Referring now to FIG. 7, an alternative method of filling an upright facial tissue carton 10 with a clip of tissue 30 is taught. In this method, a support member 36 is positioned in a predetermined location. A plurality of tissue 32 are then assembled on the support member 36 to form a combination clip of tissue 30 and support member 36. The combination has a first surface 42. It should be noted that the tissue 32 can first be assembled into a clip of tissue 30 which is positioned on the support member 36 or each tissue 32 can be individually stacked onto the support member 36. The combination is then folded to obtain an inverted U-shaped configuration 48. The carton 10 is opened and the U-shaped configuration 48 is inserted such that the first surface 42 is positioned adjacent to the aperture 24 formed in the top wall 12 of the carton 10. The carton 10 is then closed and sealed to form a filled upright facial tissue carton 10.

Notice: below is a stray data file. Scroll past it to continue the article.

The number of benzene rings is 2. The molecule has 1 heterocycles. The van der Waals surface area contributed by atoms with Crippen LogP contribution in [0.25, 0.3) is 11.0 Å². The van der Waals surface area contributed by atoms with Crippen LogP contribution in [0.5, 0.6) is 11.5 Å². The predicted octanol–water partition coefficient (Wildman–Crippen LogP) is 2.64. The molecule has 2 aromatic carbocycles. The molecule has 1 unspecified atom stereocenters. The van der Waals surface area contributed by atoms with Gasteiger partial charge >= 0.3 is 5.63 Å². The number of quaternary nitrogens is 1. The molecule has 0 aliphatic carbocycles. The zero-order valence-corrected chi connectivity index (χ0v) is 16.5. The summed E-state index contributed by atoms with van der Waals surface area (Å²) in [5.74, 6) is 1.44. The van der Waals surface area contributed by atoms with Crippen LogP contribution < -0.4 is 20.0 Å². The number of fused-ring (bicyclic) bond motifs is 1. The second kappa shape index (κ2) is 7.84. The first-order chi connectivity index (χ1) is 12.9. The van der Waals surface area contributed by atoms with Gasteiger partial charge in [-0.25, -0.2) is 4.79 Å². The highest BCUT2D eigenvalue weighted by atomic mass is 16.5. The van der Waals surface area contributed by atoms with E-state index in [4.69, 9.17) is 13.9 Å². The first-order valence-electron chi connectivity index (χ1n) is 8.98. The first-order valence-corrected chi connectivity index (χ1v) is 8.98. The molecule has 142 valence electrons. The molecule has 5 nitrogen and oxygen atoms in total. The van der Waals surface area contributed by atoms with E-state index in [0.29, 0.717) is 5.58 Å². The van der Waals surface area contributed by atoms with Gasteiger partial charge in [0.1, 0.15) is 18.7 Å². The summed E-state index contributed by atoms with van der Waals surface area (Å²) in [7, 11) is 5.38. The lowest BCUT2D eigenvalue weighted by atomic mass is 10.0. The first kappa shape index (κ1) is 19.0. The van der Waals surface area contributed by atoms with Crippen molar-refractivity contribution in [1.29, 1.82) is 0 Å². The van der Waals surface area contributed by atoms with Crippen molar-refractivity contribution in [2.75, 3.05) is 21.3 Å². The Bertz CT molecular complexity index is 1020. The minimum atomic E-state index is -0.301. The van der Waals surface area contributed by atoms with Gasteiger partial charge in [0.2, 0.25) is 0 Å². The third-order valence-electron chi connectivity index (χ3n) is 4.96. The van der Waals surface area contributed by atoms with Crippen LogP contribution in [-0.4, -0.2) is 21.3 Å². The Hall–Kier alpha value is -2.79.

While the invention has been described in conjunction with a specific embodiment, it is to be understood that many alternatives, modifications and variations will be apparent to those skilled in the art in light of the aforegoing description. Accordingly, this invention is intended to embrace all such alternatives, modifications and variations that fall within the spirit and scope of the appended claims.

Claims (17)

I claim:
1. An upright facial tissue carton with improved tissue dispensing comprising:
a) a carton having a top wall, four sidewalls and a bottom wall, said top wall having an aperture formed therein;